(a) The Congress finds that the existence, in industries engaged in commerce or in the production of goods for commerce, of labor conditions detrimental to the maintenance of the minimum standard of living necessary for health, efficiency, and general well-being of workers (1) causes commerce and the channels and instrumentalities of commerce to be used to spread and perpetuate such labor conditions among the workers of the several States; (2) burdens commerce and the free flow of goods in commerce; (3) constitutes an unfair method of competition in commerce; (4) leads to labor disputes burdening and obstructing commerce and the free flow of goods in commerce; and (5) interferes with the orderly and fair marketing of goods in commerce. That Congress further finds that the employment of persons in domestic service in households affects commerce.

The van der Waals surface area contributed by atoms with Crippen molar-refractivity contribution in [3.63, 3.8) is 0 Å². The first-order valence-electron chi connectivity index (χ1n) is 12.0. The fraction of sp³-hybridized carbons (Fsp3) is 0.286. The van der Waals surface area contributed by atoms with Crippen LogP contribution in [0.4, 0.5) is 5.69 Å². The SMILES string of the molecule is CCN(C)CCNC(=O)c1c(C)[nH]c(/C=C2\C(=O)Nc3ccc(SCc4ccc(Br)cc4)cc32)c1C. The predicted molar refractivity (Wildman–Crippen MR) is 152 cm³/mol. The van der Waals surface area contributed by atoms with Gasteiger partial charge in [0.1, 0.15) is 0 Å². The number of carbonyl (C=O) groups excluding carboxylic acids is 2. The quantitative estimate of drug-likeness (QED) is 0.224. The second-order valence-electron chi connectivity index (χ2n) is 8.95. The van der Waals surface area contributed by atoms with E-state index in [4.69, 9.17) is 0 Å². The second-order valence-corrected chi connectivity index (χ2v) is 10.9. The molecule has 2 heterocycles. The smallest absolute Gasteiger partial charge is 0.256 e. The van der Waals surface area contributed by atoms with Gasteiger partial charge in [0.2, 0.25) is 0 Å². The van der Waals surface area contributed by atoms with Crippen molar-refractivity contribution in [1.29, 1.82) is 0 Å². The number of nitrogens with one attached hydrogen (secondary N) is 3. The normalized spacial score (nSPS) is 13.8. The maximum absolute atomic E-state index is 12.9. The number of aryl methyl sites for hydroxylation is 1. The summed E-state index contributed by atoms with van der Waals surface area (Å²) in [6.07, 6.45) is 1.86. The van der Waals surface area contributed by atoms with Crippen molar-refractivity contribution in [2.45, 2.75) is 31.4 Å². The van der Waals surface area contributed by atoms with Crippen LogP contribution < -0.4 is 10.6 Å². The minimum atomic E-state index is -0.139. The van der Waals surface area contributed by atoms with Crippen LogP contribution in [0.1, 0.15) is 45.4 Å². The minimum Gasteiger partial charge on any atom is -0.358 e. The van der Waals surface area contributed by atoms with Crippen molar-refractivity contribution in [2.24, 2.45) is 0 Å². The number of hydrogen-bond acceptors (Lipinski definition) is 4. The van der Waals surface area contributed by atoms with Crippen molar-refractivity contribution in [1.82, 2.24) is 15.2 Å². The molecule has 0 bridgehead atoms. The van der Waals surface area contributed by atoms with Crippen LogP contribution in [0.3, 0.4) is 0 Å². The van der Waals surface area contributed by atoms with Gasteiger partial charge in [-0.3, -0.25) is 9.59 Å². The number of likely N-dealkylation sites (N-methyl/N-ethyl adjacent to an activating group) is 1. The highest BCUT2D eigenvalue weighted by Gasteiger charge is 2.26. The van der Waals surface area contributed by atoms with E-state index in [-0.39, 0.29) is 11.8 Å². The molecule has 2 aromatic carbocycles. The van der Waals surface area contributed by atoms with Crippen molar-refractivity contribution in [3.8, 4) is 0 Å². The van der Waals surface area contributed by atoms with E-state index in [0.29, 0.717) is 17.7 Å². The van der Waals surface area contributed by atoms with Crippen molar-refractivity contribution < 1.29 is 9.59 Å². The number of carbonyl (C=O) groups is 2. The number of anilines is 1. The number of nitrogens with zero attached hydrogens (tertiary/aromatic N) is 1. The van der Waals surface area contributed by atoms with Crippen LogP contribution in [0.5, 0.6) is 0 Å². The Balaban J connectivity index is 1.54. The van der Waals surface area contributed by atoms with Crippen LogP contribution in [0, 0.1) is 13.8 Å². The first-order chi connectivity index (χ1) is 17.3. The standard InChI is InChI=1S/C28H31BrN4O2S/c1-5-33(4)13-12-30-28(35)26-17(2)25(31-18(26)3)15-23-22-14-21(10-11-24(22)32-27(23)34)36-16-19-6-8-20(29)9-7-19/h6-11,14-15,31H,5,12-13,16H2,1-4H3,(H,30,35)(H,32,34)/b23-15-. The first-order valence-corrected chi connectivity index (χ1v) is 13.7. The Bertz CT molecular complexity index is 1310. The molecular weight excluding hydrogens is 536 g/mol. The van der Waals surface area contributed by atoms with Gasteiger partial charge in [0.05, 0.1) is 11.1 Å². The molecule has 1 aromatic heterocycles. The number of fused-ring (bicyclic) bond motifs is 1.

(b) It is declared to be the policy of this chapter, through the exercise by Congress of its power to regulate commerce among the several States and with foreign nations, to correct and as rapidly as practicable to eliminate the conditions above referred to in such industries without substantially curtailing employment or earning power.
(June 25, 1938, ch. 676, §2, 52 Stat. 1060; Oct. 26, 1949, ch. 736, §2, 63 Stat. 910; Pub. L. 93–259, §7(a), Apr. 8, 1974, 88 Stat. 62.)
Last modified: October 26, 2015